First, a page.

The Census Bureau released the results of the most recent count and had 8.175 million people living in New York City, an increase of about 166,000 people over the 2000 edition. But Mayor Michael Bloomberg said he thinks the census undercounted by “roughly 2.6 percent of our population, or about 225,000 people” in a statement released today.
“It doesn’t make any sense at all,” he said. Bloomberg noted the difficult task the Census Bureau was faced with and said the city had to provide the bureau with more than 127,000 addresses of which it wasn’t aware.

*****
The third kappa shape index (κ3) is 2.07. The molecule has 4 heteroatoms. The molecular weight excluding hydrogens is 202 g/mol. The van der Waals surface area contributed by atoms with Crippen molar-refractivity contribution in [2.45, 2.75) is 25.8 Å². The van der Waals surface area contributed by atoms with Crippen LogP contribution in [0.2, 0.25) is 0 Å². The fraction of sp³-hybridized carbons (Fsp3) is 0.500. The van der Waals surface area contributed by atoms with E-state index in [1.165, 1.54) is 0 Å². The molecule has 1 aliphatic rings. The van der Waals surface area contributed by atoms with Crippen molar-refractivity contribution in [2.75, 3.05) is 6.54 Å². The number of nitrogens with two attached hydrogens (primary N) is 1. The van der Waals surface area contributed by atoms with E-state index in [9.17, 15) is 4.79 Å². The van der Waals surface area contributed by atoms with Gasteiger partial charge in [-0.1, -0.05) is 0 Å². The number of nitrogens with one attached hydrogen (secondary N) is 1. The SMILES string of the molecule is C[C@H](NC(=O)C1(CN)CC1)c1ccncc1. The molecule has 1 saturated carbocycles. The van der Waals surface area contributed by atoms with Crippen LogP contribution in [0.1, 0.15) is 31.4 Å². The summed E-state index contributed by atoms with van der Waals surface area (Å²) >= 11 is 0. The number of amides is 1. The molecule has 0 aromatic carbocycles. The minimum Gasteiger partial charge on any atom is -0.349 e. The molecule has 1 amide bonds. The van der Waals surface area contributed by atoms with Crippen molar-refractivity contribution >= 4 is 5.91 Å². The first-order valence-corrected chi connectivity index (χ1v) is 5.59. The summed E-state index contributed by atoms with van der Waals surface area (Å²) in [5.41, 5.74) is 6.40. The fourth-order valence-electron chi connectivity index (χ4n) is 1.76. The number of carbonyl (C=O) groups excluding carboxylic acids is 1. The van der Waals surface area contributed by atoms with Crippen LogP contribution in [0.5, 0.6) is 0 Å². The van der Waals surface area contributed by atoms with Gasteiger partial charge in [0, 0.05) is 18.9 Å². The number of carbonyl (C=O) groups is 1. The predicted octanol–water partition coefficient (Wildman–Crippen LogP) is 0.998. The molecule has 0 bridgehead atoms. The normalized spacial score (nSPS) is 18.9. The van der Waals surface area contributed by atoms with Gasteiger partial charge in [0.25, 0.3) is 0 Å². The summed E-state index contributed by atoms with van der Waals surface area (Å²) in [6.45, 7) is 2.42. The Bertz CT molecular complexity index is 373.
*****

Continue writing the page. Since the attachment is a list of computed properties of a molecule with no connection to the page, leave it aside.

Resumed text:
“The census tells us that there’s 170,000 units that were built — housing units — that were built in New York City over the past decade,” Bloomberg said. “Yet the census says that these 170,000 units are home to only 165,000 people. Can’t be, I mean there’s a lot more than one person on average.”
The census had Brooklyn growing by just 1.6 percent (39,374 people) over the last decade, and Queens by just 0.1 percent (1,343 people). Both borough presidents expressed their dismay at the findings in a statement, too. Manhattan borough president Scott Stringer called the results “preposterous.” TRD